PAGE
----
Obtuse Observer

May 29, 2012

Thank You

Filed under: Uncategorized — Obtuse Observer @ 3:59 am

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Lt.Col John McCrae

 

 

Other battles have been fought near the Battle of YpresLord Macauley wrote of the Battle of Laden:

 ”The next summer the soil, fertilised by twenty thousand corpses, broke forth into millions of poppies. The traveller who, on the road from Saint Tron to Tirlemont, saw that vast sheet of rich scarlet spreading from Landen to Neerwinden, could hardly help fancying that the figurative prediction of the Hebrew prophet was literally accomplished, that the earth was disclosing her blood, and refusing to cover the slain.”

 

 

 

 

 

The Below Pictures were borrowed from this website: http://www.battlestory.org/index.php?p=1_67_USA-CEMETERIES-IN-EUROPE 

America played a vital role in each of Europe’s great wars of the twentieth century.   We fought because it was the right thing to do, not for reward.

I am unaware of a state ever sacrificing so much blood and asking for only enough land to bury their dead.  They have all done their duty.  Ours is much simpler.   

We Will Never Forget

  

AISNE-MARNE AMERICAN CEMETERY AND MEMORIAL

  

Aisne-Marne, France. “The 42.5-acre Aisne-Marne Cemetery and Memorial in France, its headstones lying in a sweeping curve, sits at the foot of the hill where stands Belleau Wood. The cemetery contains the graves of 2,289 war dead, most of whom fought in the vicinity and in the Marne valley in the summer of 1918.”

ARDENNES AMERICAN CEMETERY AND MEMORIAL

  

Ardennes, Belgium. “The 90-acre cemetery contains the graves of 5,329 of our military dead, many of whom died in the 1944 Ardennes winter offensive (Battle of the Bulge). The headstones are aligned in straight rows that form a Greek cross on the lawns and are framed by tree masses.”

BRITTANY AMERICAN CEMETERY AND MEMORIAL

  

4,410
Brittany, France. “The Brittany American Cemetery and Memorial in France covers 28 acres of rolling farm country near the eastern edge of Brittany and contains the remains of 4,410 of our war dead, most of whom lost their lives in the Normandy and Brittany campaigns of 1944.

BROOKWOOD AMERICAN CEMETERY AND MEMORIAL

   

Brookwood, England American Cemetery. 468 American dead. “Close by are military cemeteries and monuments of the British Commonwealth and other allied nations.”

  

 CAMBRIDGE AMERICAN CEMETERY AND MEMORIAL

  

Cambridge, England. “The Cambridge American Cemetery and Memorial site in England, 30.5 acres in total, was donated by the University of Cambridge. It lies on a slope with the west and south sides framed by woodland. The cemetery contains the remains of 3,812 of our military dead; 5,127 names are recorded on the Tablets of the Missing. Most died in the Battle of the Atlantic or in the strategic air bombardment of northwest Europe.”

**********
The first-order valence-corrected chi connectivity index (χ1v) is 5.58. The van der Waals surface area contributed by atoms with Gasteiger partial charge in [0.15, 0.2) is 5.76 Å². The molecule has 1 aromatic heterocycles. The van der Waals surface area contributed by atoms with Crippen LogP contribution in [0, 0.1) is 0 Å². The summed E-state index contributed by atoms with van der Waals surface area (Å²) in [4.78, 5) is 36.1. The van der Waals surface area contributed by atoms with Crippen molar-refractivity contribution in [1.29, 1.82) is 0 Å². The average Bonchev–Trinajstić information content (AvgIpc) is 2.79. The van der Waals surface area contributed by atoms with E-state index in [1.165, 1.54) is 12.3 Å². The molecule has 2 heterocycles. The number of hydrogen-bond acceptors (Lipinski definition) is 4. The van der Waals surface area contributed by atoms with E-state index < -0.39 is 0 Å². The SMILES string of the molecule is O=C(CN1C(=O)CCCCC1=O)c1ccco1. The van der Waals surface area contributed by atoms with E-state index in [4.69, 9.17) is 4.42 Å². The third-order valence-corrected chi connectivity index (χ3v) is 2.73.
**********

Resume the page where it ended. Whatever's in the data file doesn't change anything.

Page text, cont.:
EPINAL AMERICAN CEMETERY AND MEMORIAL

  

Epinal, France. “The Epinal American Cemetery and Memorial in France, 48.6 acres in extent, is sited on a plateau 100 feet above the Moselle River in the foothills of the Vosges Mountains. It contains the graves of 5,255 of our military dead, most of whom lost their lives in the campaigns across northeastern France to the Rhine and beyond into Germany.

  

FLANDERS FIELD AMERICAN CEMETERY AND MEMORIAL

  

Flanders Field, Belgium. “The Flanders Field American Cemetery and Memorial in Belgium occupies a 6.2-acre site. Masses of graceful trees and shrubbery frame the burial area and screen it from passing traffic. At the ends of the paths leading to three of the corners of the cemetery are circular retreats, with benches and urns. At this peaceful site rest 368 of our military dead, most of whom gave their lives in liberating the soil of Belgium in World War I.”

  

FLORENCE AMERICAN CEMETERY AND MEMORIAL

  

Florence, Italy. “The Florence American Cemetery and Memorial site in Italy covers 70 acres, chiefly on the west side of the Greve “torrente.” The wooded hills that frame its west limit rise several hundred feet. Between the two entrance buildings, a bridge leads to the burial area where the headstones of 4,402 of our military dead are arrayed in symmetrical curved rows upon the hillside.

  

HENRI-CHAPELLE AMERICAN CEMETERY AND MEMORIAL

  

Henri-Chapelle, Belgium. “At the Henri-Chapelle American Cemetery and Memorial in Belgium, covering 57 acres, rest 7,992 of our military dead, most of whom lost their lives during the advance of the U.S. armed forces into Germany. Their headstones are arranged in gentle arcs sweeping across a broad green lawn that slopes gently downhill. A highway passes through the reservation. West of the highway an overlook affords an excellent view of the rolling Belgian countryside, once a battlefield.

  

LORRAINE AMERICAN CEMETERY AND MEMORIAL

  

Lorraine, France. “The Lorraine American Cemetery and Memorial in France covers 113.5 acres and contains the largest number of graves of our military dead of World War II in Europe, a total of 10,489.